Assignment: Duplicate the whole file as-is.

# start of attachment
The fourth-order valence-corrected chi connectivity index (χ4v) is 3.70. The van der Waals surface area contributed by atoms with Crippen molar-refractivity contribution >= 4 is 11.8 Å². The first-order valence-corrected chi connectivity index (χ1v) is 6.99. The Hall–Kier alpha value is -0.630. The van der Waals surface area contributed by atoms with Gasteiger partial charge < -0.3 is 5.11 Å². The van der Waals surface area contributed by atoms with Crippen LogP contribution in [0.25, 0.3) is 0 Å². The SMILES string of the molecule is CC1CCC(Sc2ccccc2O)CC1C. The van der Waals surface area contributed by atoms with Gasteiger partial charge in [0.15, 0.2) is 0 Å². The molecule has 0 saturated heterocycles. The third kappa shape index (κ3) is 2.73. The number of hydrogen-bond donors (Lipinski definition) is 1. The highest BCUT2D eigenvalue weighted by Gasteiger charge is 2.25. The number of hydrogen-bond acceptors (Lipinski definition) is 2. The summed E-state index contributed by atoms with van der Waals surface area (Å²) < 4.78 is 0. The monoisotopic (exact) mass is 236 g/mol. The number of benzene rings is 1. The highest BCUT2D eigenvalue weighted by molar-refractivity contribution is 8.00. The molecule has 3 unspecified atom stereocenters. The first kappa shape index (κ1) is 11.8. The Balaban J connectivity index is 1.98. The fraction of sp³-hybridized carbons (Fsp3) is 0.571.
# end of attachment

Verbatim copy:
The fourth-order valence-corrected chi connectivity index (χ4v) is 3.70. The van der Waals surface area contributed by atoms with Crippen molar-refractivity contribution >= 4 is 11.8 Å². The first-order valence-corrected chi connectivity index (χ1v) is 6.99. The Hall–Kier alpha value is -0.630. The van der Waals surface area contributed by atoms with Gasteiger partial charge < -0.3 is 5.11 Å². The van der Waals surface area contributed by atoms with Crippen LogP contribution in [0.25, 0.3) is 0 Å². The SMILES string of the molecule is CC1CCC(Sc2ccccc2O)CC1C. The van der Waals surface area contributed by atoms with Gasteiger partial charge in [0.15, 0.2) is 0 Å². The molecule has 0 saturated heterocycles. The third kappa shape index (κ3) is 2.73. The number of hydrogen-bond donors (Lipinski definition) is 1. The highest BCUT2D eigenvalue weighted by Gasteiger charge is 2.25. The number of hydrogen-bond acceptors (Lipinski definition) is 2. The summed E-state index contributed by atoms with van der Waals surface area (Å²) < 4.78 is 0. The monoisotopic (exact) mass is 236 g/mol. The number of benzene rings is 1. The highest BCUT2D eigenvalue weighted by molar-refractivity contribution is 8.00. The molecule has 3 unspecified atom stereocenters. The first kappa shape index (κ1) is 11.8. The Balaban J connectivity index is 1.98. The fraction of sp³-hybridized carbons (Fsp3) is 0.571.